Effects of vegetation, corridor width and regional land use on early successional birds on powerline corridors

Askins, Robert A., Folsom-O'Keefe, Corrine M. and Hardy, Margaret C. (2012) Effects of vegetation, corridor width and regional land use on early successional birds on powerline corridors. Plos One, 7 2 Article No.e31520: e31520-1-e31520-9. doi:10.1371/journal.pone.0031520

Author Askins, Robert A.
Folsom-O'Keefe, Corrine M.
Hardy, Margaret C.
Title Effects of vegetation, corridor width and regional land use on early successional birds on powerline corridors
Journal name Plos One   Check publisher's open access policy
ISSN 1932-6203
Publication date 2012-02
Sub-type Article (original research)
DOI 10.1371/journal.pone.0031520
Open Access Status DOI
Volume 7
Issue 2 Article No.e31520
Start page e31520-1
End page e31520-9
Total pages 10
Place of publication San Francisco, CA United States
Publisher Public Library of Science
Collection year 2013
Language eng
Formatted abstract
Powerline rights-of-way (ROWs) often provide habitat for early successional bird species that have suffered long-term population declines in eastern North America. To determine how the abundance of shrubland birds varies with habitat within ROW corridors and with land use patterns surrounding corridors, we ran Poisson regression models on data from 93 plots on ROWs and compared regression coefficients. We also determined nest success rates on a 1-km stretch of ROW. Seven species of shrubland birds were common in powerline corridors. However, the nest success rates for prairie warbler (Dendroica discolor) and field sparrow (Spizella pusilla) were <21%, which is too low to compensate for estimated annual mortality. Some shrubland bird species were more abundant on narrower ROWs or at sites with lower vegetation or particular types of vegetation, indicating that vegetation management could be refined to favor species of high conservation priority. Also, several species were more abundant in ROWs traversing unfragmented forest than those near residential areas or farmland, indicating that corridors in heavily forested regions may provide better habitat for these species. In the area where we monitored nests, brood parasitism by brown-headed cowbirds (Molothrus ater) occurred more frequently close to a residential area. Although ROWs support dense populations of shrubland birds, those in more heavily developed landscapes may constitute sink habitat. ROWs in extensive forests may contribute more to sustaining populations of early successional birds, and thus may be the best targets for habitat management.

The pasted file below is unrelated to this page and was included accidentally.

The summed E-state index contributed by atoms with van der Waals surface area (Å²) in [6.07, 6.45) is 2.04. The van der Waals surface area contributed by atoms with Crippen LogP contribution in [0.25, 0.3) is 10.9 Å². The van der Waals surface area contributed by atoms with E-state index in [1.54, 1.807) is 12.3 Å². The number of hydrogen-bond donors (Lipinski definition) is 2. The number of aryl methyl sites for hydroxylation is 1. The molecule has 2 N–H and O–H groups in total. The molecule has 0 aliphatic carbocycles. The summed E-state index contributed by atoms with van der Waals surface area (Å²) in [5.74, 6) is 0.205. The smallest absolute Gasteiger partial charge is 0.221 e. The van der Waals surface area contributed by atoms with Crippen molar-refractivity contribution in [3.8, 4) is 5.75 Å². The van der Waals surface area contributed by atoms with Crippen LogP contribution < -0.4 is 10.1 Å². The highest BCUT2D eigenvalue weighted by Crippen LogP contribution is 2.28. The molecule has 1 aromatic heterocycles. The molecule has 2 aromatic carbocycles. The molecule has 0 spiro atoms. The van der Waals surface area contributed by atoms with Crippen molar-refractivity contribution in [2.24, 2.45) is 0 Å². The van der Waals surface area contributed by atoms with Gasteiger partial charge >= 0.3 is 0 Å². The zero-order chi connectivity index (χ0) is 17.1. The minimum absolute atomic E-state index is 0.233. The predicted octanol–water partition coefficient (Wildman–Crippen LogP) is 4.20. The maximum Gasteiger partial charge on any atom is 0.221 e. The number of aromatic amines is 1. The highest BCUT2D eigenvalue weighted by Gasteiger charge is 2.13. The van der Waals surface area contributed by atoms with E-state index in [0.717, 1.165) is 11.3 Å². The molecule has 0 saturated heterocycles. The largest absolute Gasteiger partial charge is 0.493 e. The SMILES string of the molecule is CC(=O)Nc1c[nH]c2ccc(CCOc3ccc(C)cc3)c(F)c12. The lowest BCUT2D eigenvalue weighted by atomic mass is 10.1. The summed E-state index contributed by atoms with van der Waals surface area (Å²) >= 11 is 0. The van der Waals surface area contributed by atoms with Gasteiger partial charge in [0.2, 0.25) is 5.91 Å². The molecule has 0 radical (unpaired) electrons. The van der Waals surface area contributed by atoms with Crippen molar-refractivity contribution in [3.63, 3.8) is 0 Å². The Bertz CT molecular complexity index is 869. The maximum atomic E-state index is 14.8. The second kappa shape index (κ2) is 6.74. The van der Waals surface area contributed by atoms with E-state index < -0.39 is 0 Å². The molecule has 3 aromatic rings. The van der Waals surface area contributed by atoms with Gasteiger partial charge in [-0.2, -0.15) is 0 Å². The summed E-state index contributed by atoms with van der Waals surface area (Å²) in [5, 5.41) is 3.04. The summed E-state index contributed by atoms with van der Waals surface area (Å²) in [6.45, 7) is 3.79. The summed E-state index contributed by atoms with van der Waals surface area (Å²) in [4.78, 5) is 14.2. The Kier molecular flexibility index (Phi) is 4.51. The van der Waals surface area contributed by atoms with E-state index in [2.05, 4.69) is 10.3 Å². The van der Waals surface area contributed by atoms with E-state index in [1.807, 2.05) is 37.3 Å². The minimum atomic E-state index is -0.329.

Keyword Rights of Way
Northeastern United States
Shrubland Birds
Reproductive Success
Forested Landscape
Conservation Value
Q-Index Code C1
Q-Index Status Confirmed Code
Institutional Status UQ

Document type: Journal Article
Sub-type: Article (original research)
Collections: Official 2013 Collection
Institute for Molecular Bioscience - Publications
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Created: Tue, 22 Jan 2013, 10:46:32 EST by Susan Allen on behalf of Institute for Molecular Bioscience